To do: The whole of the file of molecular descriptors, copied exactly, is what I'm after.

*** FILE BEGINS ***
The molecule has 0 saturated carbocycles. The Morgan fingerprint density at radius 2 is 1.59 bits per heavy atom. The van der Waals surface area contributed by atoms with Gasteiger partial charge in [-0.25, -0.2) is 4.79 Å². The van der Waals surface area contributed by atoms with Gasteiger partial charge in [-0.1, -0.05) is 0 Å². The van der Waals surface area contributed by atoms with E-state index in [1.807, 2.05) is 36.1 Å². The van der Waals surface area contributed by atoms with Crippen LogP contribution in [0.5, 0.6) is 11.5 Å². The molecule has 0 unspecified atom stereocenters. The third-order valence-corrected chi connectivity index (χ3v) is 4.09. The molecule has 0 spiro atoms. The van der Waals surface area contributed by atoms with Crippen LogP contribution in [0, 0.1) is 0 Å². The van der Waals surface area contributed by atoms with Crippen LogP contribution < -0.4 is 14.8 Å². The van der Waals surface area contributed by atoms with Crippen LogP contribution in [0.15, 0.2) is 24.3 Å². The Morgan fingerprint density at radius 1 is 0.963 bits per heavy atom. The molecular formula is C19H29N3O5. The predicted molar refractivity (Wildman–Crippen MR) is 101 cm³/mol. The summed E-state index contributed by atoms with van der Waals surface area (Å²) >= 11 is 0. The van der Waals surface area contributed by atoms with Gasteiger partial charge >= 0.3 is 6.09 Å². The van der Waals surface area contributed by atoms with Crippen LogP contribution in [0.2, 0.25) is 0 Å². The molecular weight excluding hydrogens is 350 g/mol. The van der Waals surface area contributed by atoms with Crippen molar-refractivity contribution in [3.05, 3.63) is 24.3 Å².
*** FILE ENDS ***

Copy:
The molecule has 0 saturated carbocycles. The Morgan fingerprint density at radius 2 is 1.59 bits per heavy atom. The van der Waals surface area contributed by atoms with Gasteiger partial charge in [-0.25, -0.2) is 4.79 Å². The van der Waals surface area contributed by atoms with Gasteiger partial charge in [-0.1, -0.05) is 0 Å². The van der Waals surface area contributed by atoms with E-state index in [1.807, 2.05) is 36.1 Å². The van der Waals surface area contributed by atoms with Crippen LogP contribution in [0.5, 0.6) is 11.5 Å². The molecule has 0 unspecified atom stereocenters. The third-order valence-corrected chi connectivity index (χ3v) is 4.09. The molecule has 0 spiro atoms. The van der Waals surface area contributed by atoms with Crippen LogP contribution in [0, 0.1) is 0 Å². The van der Waals surface area contributed by atoms with Crippen LogP contribution < -0.4 is 14.8 Å². The van der Waals surface area contributed by atoms with Crippen LogP contribution in [0.15, 0.2) is 24.3 Å². The Morgan fingerprint density at radius 1 is 0.963 bits per heavy atom. The molecular formula is C19H29N3O5. The predicted molar refractivity (Wildman–Crippen MR) is 101 cm³/mol. The summed E-state index contributed by atoms with van der Waals surface area (Å²) >= 11 is 0. The van der Waals surface area contributed by atoms with Gasteiger partial charge >= 0.3 is 6.09 Å². The van der Waals surface area contributed by atoms with Crippen LogP contribution in [0.2, 0.25) is 0 Å². The molecular weight excluding hydrogens is 350 g/mol. The van der Waals surface area contributed by atoms with Crippen molar-refractivity contribution in [3.05, 3.63) is 24.3 Å².